Red Heat Lamp making Chickens Violent!?

Discussion in 'Chicken Behaviors and Egglaying' started by cstronks, Dec 13, 2013.

  1. cstronks

    cstronks Chillin' With My Peeps

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    Mar 12, 2013
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    So here in NJ we are in the midst of a pretty tough cold snap (10-15 degree nights are expected until Sunday), so I went out and bought a heat lamp, because I have one bird in my flock going through a molt. So, after installing the lamp in the coop with some duct tape and a clamp, I tossed the thing on this afternoon as a test run and got some unexpected results......Birds fighting and pecking at each other, intense stare downs, jumping and clawing with their talons, noises that I haven't heard before and some shrieks that did not sound pleasant. This all happened within roughly a 5 minute span, so I unplugged the thing, and life was back to normal. They walked around, ate together, drank, and just acted like normal chickens.

    My question - what the hell was that about?? I have never seen any behavior like that from my birds, and I don't want to ever see it again. I made sure that I got a red heat lamp so that they did not extend their laying cycle or think the day was extended. I was merely trying to give them some extra warmth while we experience a major cold snap. What was wrong here?? The light is red, out of their reach, 250W bulb...Can anybody offer any advice as to why this happened, and what I should do?? Should I take the light back? Thanks!
     
  2. Fred's Hens

    Fred's Hens Chicken Obsessed Premium Member

    If you can not use or foresee using it another way in the future, such as a heat lamp for brooding? Then sure. Take it back.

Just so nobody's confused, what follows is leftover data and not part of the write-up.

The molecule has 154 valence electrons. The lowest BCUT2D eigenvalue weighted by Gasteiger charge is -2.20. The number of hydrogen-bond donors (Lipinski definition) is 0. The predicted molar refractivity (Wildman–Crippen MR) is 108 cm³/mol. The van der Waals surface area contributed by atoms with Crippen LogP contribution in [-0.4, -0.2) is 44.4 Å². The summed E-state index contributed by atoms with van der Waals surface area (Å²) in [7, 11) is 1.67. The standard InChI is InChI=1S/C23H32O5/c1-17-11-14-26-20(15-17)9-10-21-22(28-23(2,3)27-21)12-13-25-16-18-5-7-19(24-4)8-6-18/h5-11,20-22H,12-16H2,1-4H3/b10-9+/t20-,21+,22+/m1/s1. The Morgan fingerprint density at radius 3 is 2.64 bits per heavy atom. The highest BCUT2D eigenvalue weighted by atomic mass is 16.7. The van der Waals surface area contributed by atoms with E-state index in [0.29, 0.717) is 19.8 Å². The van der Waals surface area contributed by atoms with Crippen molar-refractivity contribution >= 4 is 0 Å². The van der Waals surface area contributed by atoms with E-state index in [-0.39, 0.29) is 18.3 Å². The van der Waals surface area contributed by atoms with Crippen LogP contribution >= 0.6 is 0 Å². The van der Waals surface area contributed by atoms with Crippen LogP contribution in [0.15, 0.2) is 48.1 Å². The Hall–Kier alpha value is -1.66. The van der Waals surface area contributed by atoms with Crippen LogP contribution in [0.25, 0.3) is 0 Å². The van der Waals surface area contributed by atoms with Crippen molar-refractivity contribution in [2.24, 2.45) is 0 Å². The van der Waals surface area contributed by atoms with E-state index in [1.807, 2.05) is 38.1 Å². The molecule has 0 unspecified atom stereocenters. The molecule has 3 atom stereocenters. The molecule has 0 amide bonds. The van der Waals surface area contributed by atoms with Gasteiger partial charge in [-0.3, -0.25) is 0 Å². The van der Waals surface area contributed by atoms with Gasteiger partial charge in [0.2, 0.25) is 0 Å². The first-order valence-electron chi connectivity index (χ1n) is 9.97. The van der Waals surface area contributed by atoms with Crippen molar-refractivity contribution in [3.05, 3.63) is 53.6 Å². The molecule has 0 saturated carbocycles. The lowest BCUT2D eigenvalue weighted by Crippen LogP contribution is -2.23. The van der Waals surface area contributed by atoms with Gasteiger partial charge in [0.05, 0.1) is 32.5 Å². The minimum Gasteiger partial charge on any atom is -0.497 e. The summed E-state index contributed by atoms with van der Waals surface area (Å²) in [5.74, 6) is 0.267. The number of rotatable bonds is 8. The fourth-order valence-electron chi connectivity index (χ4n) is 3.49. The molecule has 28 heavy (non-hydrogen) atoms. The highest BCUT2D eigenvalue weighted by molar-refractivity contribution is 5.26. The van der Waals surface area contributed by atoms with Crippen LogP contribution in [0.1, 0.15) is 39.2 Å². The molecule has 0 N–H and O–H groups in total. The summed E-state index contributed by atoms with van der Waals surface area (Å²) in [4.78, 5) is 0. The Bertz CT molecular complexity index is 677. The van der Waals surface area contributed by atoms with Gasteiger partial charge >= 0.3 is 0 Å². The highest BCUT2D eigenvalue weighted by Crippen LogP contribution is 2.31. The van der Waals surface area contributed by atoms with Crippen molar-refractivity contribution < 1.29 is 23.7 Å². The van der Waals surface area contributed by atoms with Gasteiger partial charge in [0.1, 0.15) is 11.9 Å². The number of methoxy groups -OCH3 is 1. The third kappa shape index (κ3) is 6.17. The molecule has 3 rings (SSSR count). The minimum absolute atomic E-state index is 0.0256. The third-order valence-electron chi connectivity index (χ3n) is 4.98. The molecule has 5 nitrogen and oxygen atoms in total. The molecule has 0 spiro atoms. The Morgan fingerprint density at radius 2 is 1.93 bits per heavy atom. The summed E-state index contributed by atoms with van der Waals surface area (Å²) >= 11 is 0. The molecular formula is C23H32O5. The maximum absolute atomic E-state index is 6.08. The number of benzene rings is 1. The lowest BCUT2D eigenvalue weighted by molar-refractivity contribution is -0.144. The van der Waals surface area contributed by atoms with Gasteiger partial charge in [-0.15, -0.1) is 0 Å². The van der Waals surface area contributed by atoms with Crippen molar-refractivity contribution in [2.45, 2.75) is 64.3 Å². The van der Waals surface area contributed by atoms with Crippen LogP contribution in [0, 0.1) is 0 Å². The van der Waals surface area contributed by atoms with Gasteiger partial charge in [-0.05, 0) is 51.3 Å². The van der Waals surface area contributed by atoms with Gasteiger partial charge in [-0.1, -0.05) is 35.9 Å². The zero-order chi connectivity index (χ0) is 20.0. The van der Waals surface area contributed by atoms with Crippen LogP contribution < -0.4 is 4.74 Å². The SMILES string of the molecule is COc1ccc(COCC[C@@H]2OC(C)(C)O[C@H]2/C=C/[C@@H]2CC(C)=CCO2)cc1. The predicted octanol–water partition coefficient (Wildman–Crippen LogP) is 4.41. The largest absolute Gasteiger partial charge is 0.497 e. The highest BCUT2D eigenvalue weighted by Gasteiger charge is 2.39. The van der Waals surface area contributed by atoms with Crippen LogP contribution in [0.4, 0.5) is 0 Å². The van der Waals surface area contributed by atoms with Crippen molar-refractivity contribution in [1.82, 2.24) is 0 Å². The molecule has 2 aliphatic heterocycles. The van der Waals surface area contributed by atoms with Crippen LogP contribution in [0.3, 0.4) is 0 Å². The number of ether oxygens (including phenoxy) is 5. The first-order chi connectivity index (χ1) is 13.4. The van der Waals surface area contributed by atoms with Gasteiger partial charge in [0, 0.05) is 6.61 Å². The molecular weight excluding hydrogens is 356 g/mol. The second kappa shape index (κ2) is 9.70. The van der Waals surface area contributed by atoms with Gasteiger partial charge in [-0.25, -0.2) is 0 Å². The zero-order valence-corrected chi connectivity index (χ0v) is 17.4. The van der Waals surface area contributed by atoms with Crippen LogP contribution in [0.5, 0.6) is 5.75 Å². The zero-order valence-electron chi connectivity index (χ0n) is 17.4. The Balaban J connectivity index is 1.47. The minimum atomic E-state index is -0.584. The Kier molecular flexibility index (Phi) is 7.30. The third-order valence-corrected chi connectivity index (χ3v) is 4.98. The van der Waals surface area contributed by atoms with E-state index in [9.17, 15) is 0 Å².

3. cstronks

    cstronks Chillin' With My Peeps

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    That is what I figured, but why would this behavior happen?? I read plenty of people on here who say that they use red heat lamps in cold snaps, so I did the same. Doesn't red calm them down?
     
  4. Fred's Hens

    Fred's Hens Chicken Obsessed Premium Member

    Red has always been calming to my chicks in the brooder, much more so than white, that's for sure.

    I couldn't hazard a guess as to why it zoo'd up your gang except for the possibility of just something different. It was hot, light, similar to the sun (guessing). Who knows?

    I don't try to understand all things chickens do and why. Much remains goofiness and weirdness. LOL But, noticing what they do and reacting to how they react? That's just husbandry in my book. Good job.
     
  5. rancher hicks

    rancher hicks Chicken Obsessed

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    The science behind the "red" heat light is that chickens are attracted to blood and of course blood is red. It's also why the water nipples that they sell are red. The red light causes everything to appear red so they're not likely to pick at each others. Blue Kote is sprayed on wounds to make the wound appear blue so the injured bird won't be picked at since the other birds can't see the red.blood.

    I've used these lights in my brooder of course but also over two Dels who where being picked on and needed to grow back their feathers, with no problem. I also had one in the coop when I first started with birds with no problems.